British people are hoarding around 433 million pounds in the old-style coins in piggy banks, car ashtrays and down the back of sofas and armchairs, experts say as the treasury prepares to phase them out this year.
The old coin has been a favourite of savers since it was introduced in 1983.
But it is set to be replaced by the new 12-sided 1 pound coin in March and the round pound will cease to be legal tender by October 15.
The Sun reports that the government estimates that 1.3 billion pounds worth of coins are stashed away around a third, or 433 million pounds, of which are pound coins.
On Sunday the final design for the 12-sided coin was unveiled and ministers warned the old one would become worthless, it said.
The new design is made of two metals, with a gold- coloured outer ring and a silver-coloured inner ring.
It has a ‘£’ symbol that changes to the number ‘1’ when the coin is seen from different angles and is thinner and lighter than the current coin.
The currency change was announced in the 2014 Budget.
Chief secretary to the treasury David Gauke said: “March 28 should be an important date in everybody’s calendar this year -- as we will have a new quid on the block.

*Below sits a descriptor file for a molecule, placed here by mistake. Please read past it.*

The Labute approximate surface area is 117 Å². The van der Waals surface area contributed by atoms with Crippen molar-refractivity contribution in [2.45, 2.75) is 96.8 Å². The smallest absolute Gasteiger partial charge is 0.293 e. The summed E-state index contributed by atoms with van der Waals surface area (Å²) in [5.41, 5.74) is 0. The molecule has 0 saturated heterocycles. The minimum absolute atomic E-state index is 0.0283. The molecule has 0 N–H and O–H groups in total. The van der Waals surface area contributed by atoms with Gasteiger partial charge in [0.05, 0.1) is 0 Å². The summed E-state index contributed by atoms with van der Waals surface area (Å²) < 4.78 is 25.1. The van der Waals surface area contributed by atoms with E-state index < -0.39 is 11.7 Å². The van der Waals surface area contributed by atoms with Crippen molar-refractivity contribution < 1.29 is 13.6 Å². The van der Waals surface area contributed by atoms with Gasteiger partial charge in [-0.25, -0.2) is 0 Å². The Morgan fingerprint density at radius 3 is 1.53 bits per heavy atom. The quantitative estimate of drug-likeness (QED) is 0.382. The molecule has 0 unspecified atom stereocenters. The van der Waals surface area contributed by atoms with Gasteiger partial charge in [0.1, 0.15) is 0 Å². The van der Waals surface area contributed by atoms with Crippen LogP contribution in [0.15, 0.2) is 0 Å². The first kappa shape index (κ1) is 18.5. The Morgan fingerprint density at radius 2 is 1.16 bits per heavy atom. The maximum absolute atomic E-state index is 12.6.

“This is a historic moment as it’s the first time we’ve introduced a new 1 pound coin since 1983, and this one will be harder to counterfeit than ever before.
“Our message is clear: if you have a round one pound coin sitting at home or in your wallet, you need to spend it or return it to your bank before October 15.”
After the introduction in March there will be a transition period when vending machines may only accept old coins.
Helen Dickinson, CEO of the British Retail Consortium (BRC), said: “Through the British Retail Consortium, most major UK retailers have been engaged in discussions and planning with the Royal Mint and Her Majesty’s Treasury since the March 2014 announcement that a new pound coin would be introduced in 2017.